J. L. BELL is a Massachusetts writer who specializes in (among other things) the start of the American Revolution in and around Boston. He is particularly interested in the experiences of children in 1765-75. He has published scholarly papers and popular articles for both children and adults. He was consultant for an episode of History Detectives, and contributed to a display at Minute Man National Historic Park.

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Sunday, July 22, 2007

Christopher Monk's Catstick

While attorneys at the trial of soldiers for the Boston Massacre questioned blockmaker James Brewer, as described over the past week, one lawyer for the defense, John Adams, was taking notes. He summarized some significant parts of Brewer’s testimony like this:

Kit. [Christopher] Monk was there. I turned round to speak to Kit. Monk, and they fired and K. faltered. [Pvt. Mathew] Kilroy struck me upon the Arm with his Bayonet as they came round before they were formed. The Firing began upon the Right. I thought it was the Man quite upon the right. Kilroy struck at me. Saw no blows, nothing thrown. Monk had a Catstick in his Hand. Heard no Names called, no Threats, no shouts, no Cheers, till the firing.
What’s a “catstick”? John Russell Bartlett’s Dictionary of Americanisms (published in 1849) defines that object this way:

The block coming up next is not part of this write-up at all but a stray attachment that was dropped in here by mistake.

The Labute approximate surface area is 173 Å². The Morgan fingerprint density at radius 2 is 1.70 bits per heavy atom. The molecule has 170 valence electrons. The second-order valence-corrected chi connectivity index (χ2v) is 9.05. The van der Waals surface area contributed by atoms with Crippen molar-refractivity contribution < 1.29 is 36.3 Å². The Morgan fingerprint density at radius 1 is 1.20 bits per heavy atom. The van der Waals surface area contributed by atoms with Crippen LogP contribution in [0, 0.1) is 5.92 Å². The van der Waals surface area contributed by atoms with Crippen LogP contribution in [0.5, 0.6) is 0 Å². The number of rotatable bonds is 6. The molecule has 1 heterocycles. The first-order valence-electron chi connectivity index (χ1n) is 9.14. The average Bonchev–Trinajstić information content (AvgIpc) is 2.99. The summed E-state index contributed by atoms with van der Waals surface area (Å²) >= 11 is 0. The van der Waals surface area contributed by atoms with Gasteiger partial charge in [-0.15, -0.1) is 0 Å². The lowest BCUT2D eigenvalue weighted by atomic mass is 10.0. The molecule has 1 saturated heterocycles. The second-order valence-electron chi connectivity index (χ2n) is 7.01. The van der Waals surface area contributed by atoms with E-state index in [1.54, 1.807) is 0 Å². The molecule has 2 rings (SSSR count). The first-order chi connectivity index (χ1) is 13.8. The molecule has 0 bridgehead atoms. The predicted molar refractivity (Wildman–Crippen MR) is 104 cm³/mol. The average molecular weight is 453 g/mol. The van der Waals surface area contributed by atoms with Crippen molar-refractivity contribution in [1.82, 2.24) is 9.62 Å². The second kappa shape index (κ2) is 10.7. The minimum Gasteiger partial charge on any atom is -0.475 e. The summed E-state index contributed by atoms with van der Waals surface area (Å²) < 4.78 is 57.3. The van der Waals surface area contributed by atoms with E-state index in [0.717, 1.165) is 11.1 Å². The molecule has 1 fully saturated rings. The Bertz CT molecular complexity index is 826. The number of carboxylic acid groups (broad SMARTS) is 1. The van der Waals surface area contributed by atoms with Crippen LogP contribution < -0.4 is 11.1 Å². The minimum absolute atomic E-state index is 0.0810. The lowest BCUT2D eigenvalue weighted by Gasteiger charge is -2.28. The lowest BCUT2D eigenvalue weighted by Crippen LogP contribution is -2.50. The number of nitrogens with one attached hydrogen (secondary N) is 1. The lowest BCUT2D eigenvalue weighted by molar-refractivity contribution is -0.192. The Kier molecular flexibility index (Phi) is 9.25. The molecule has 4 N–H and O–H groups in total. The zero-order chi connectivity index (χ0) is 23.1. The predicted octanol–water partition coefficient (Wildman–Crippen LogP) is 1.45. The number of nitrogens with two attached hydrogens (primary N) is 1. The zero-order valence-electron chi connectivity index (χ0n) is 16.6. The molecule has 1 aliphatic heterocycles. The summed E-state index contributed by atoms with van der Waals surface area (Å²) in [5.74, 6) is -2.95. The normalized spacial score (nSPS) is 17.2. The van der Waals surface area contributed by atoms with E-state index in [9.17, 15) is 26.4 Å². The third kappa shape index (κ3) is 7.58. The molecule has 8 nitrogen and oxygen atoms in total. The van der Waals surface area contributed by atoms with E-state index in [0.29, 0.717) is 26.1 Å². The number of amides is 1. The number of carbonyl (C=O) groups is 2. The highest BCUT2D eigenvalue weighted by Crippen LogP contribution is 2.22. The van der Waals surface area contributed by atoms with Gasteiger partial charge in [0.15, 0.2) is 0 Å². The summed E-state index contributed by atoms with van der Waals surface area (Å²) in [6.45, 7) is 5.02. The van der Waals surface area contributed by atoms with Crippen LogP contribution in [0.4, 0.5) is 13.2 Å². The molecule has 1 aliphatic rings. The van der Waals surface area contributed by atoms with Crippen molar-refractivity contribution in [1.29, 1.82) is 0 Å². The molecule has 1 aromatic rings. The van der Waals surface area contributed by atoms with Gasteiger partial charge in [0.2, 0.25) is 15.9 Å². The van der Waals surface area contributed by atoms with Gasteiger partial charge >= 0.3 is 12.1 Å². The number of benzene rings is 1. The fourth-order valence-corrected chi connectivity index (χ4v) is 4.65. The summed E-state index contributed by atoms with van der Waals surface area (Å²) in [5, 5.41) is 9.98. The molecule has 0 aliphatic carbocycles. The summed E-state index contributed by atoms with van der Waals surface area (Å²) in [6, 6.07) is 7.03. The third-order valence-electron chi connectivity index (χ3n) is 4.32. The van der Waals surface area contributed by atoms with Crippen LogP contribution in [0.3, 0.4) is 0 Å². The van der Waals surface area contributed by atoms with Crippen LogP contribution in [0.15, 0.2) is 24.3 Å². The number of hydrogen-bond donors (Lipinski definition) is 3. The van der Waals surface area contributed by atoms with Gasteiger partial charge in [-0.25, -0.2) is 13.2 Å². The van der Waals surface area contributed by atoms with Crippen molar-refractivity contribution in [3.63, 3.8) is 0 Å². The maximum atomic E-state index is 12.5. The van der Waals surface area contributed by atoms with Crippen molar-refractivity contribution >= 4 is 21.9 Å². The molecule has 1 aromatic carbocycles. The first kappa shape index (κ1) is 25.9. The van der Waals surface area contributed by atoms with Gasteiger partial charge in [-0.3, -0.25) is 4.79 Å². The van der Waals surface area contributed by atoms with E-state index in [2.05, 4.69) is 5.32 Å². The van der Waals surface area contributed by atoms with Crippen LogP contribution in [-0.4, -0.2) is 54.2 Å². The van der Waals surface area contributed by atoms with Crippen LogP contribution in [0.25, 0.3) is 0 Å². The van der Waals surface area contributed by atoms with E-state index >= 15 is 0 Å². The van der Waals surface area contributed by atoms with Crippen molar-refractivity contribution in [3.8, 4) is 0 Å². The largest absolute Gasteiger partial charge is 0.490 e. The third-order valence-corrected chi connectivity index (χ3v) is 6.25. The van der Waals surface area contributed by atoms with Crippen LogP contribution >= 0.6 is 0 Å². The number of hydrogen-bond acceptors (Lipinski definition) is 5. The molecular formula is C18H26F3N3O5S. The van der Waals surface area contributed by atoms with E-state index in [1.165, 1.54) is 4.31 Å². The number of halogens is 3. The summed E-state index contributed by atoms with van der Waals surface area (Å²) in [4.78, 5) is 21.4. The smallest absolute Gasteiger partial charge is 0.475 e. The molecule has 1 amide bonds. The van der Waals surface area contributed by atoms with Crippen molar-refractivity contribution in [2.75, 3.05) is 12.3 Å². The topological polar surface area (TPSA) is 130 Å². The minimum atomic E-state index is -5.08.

Catstick. A bat or cudgel, used by New England boys in a game at ball. It is known by the same name in England, though used for a different play. I have never heard the word except here in Rhode Island.
A catstick was thus a small wooden bat, perhaps the size of those miniature bats sold as souvenirs. (The one pictured above, available from the Oddball Mall, features Nomar Garciaparra in a Red Sox uniform. I wonder why those haven’t sold out.)

Here’s the real mystery. The detail that “Monk had a Catstick in his Hand” does not appear in the published record of Brewer’s testimony. It first saw print when Adams’s notes were published in the third volume of Legal Papers of John Adams. What explains the discrepancy? I can imagine two scenarios.

First, the shorthand expert who privately transcribed the trial, John Hodgson, might have missed that part of Brewer’s testimony. Adams and merchant Richard Palmes both claimed Hodgson had made serious mistakes. Hodgson did not capture Robert Treat Paine’s summation for the Crown because the courtroom was so crowded and his hand so cramped. The Whigs already suspected Hodgson’s neutrality since he was a Scottish immigrant employed by a printer who supported and was supported by the Customs service.

But Brewer testified early in the trial, and Adams said Hodgson’s notes on the witnesses’ remarks were fine. (I suspect his notes on Adams’s summation were fine as well, and that speech simply wasn’t as brilliant as Adams wanted to remember.) Testimony that young Kit Monk had been carrying a stick, especially from a prosecution witness, would have helped the defense, so it seems unlikely that Hodgson would have missed it. Furthermore, that detail doesn’t fit with Brewer’s other testimony: he was busy denying that he’d seen any civilian on King Street with any stick.

My second scenario, therefore, is that Adams might have heard about Monk’s catstick from some other source. As he took notes on Brewer’s testimony, the attorney responded to the blockmaker’s denials by, perhaps indignantly, inserting a contradictory fact. But because no witness testified about the catstick, Adams and his colleagues never got to introduce that detail into the trial.

COMING UP: So what did New England boys use a catstick for? Besides possibly brawling with soldiers, of course.

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